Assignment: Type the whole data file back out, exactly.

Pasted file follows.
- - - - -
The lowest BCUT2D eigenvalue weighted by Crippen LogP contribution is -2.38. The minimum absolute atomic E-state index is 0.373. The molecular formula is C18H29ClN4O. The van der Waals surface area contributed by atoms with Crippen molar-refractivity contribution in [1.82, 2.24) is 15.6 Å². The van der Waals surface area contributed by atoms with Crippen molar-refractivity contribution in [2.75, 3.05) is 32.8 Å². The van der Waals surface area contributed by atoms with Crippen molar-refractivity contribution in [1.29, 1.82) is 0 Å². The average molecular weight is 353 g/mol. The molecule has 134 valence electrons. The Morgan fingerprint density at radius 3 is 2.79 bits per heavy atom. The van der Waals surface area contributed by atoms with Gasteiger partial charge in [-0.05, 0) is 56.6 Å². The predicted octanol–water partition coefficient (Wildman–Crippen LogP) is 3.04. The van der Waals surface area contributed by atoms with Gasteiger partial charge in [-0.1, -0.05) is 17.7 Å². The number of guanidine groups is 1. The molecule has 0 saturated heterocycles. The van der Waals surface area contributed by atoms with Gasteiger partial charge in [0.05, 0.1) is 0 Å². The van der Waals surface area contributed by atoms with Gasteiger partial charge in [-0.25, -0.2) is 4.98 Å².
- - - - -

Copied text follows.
The lowest BCUT2D eigenvalue weighted by Crippen LogP contribution is -2.38. The minimum absolute atomic E-state index is 0.373. The molecular formula is C18H29ClN4O. The van der Waals surface area contributed by atoms with Crippen molar-refractivity contribution in [1.82, 2.24) is 15.6 Å². The van der Waals surface area contributed by atoms with Crippen molar-refractivity contribution in [2.75, 3.05) is 32.8 Å². The van der Waals surface area contributed by atoms with Crippen molar-refractivity contribution in [1.29, 1.82) is 0 Å². The average molecular weight is 353 g/mol. The molecule has 134 valence electrons. The Morgan fingerprint density at radius 3 is 2.79 bits per heavy atom. The van der Waals surface area contributed by atoms with Gasteiger partial charge in [-0.05, 0) is 56.6 Å². The predicted octanol–water partition coefficient (Wildman–Crippen LogP) is 3.04. The van der Waals surface area contributed by atoms with Gasteiger partial charge in [-0.1, -0.05) is 17.7 Å². The number of guanidine groups is 1. The molecule has 0 saturated heterocycles. The van der Waals surface area contributed by atoms with Gasteiger partial charge in [0.05, 0.1) is 0 Å². The van der Waals surface area contributed by atoms with Gasteiger partial charge in [-0.25, -0.2) is 4.98 Å².